Search for:

In Landmark Ventures, Inc. v. InSightec, Ltd., No. 14 Civ. 0233 (S.D.N.Y. Nov. 26, 2014), the U.S. District Court for the Southern District of New York denied a request to vacate a New York Convention award on several grounds, including an argument that the arbitrator was biased towards one party because both she and the party’s counsel were affiliated with the ICC.

Petitioner Landmark Ventures, Inc. (“Landmark”) is a New York corporation that provides financial advice and banking services. Cross-Petitioner InSightec (“InSightec”) is an Israeli corporation that develops medical devices. The companies executed a letter of engagement (the “Agreement”) providing that InSightec retained Landmark for six months to be its exclusive financial advisor related to, among other things, a possible sale or other disposition of a majority of the Company’s assets or stock. Landmark was to pursue prospective investors or partners, but such prospective investors did not include InSightec’s existing shareholders or their affiliates. The Agreement provided that any disputes were governed by New York law and would be settled under the Rules of Arbitration of the International Chamber of Commerce (“ICC”).

During the term of the Agreement, GE Healthcare invested $27.5 million in InSightec. Landmark asserted that InSightec owed it a “minimum strategic partnership fee” in the amount of $450,000. InSightec refused to pay because GE Healthcare was an affiliate of GE, an existing InSightec shareholder. Landmark submitted the dispute to ICC arbitration. The parties were unable to jointly nominate an arbitrator, so one was appointed by the ICC. InSightec’s attorney is a member of the arbitration committee of the ICC and on the ICC roster of arbitrators. She is also a member of the ICC’s Commission on Arbitration. She did not disclose any potential conflict of interest after the ICC appointed an arbitrator.

At the onset of the arbitration, the parties and the arbitrator signed the “terms of reference” which stated that the arbitration would be governed by New York law, that ICC Rules were the applicable procedural rules, and that one of the issues to be determined in the arbitration was how costs should be fixed under Article 37 of the ICC Rules. A subsequent order by the arbitrator provided that discovery would be governed by the IBA Rules on the Taking of Evidence in International Arbitration.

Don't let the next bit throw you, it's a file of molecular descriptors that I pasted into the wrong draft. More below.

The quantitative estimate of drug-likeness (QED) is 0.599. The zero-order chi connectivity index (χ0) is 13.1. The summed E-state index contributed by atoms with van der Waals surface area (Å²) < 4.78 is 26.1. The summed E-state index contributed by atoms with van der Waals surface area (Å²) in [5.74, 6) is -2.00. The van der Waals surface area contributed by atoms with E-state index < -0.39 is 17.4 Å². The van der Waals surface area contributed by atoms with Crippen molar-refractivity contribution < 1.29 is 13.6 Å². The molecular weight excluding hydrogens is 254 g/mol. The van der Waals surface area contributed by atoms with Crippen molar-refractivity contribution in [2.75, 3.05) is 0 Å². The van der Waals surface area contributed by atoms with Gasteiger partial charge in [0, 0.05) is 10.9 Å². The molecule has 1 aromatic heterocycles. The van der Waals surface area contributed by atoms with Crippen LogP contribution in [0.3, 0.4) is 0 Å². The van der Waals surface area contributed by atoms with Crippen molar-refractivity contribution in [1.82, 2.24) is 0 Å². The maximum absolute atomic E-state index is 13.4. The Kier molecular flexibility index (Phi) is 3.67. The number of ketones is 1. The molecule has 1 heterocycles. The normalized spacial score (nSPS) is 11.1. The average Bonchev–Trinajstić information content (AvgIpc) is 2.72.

Prior to the arbitration hearing, numerous disputes arose. Landmark submitted ten document requests to InSightec, but the arbitrator denied six of the requests outright and an additional two for failing to satisfy the IBA Rules regarding scope and specificity of requests. Landmark also failed to submit witness statements by the deadline set forth in the arbitrator’s order. While noting that there was no reasonable basis for Landmark’s failure to comply, the arbitrator extended the deadline and explained that evidence submitted after the second deadline would be subject to an adverse inference or deemed inadmissible unless good cause was shown. On the new deadline, Landmark did not submit any expert witness statements, but instead submitted a request for a one-week extension to “engage” an expert witness. The arbitrator denied the request.

After the evidentiary hearing was held, pursuant to the arbitrator’s order, Landmark submitted a post-hearing statement, InSightec submitted an opposition, and Landmark submitted a reply. After Landmark submitted its reply, InSightec submitted a letter by email discussing the adequacy of Landmark’s response and raising other arguments. That same day, Landmark sent an email arguing that InSightec’s letter was an unauthorized surreply and requesting that it be withdrawn or rejected. The following day, the arbitrator issued an order finding that InSightec’s letter was improper and stating that it would be disregarded. The arbitrator then closed the proceedings.

The arbitrator issued a 34-page written award finding that the Agreement was unambiguous and denying Landmark’s claims in their entirety. Following the award, both parties sought an award deciding who should bear the cost of the arbitration. InSightec asserted it was entitled to attorney’s fees and costs and submitted an affirmation of its counsel detailing its expenses and legal fees. The arbitrator found that Landmark should bear its own legal fees and pay InSightec’s attorney’s fees and costs due to Landmark’s complication of the proceedings by failing to comply with procedural orders. The arbitrator reduced InSightec’s attorney’s fees by an additional 20% to avoid fees for work performed before the arbitration commenced.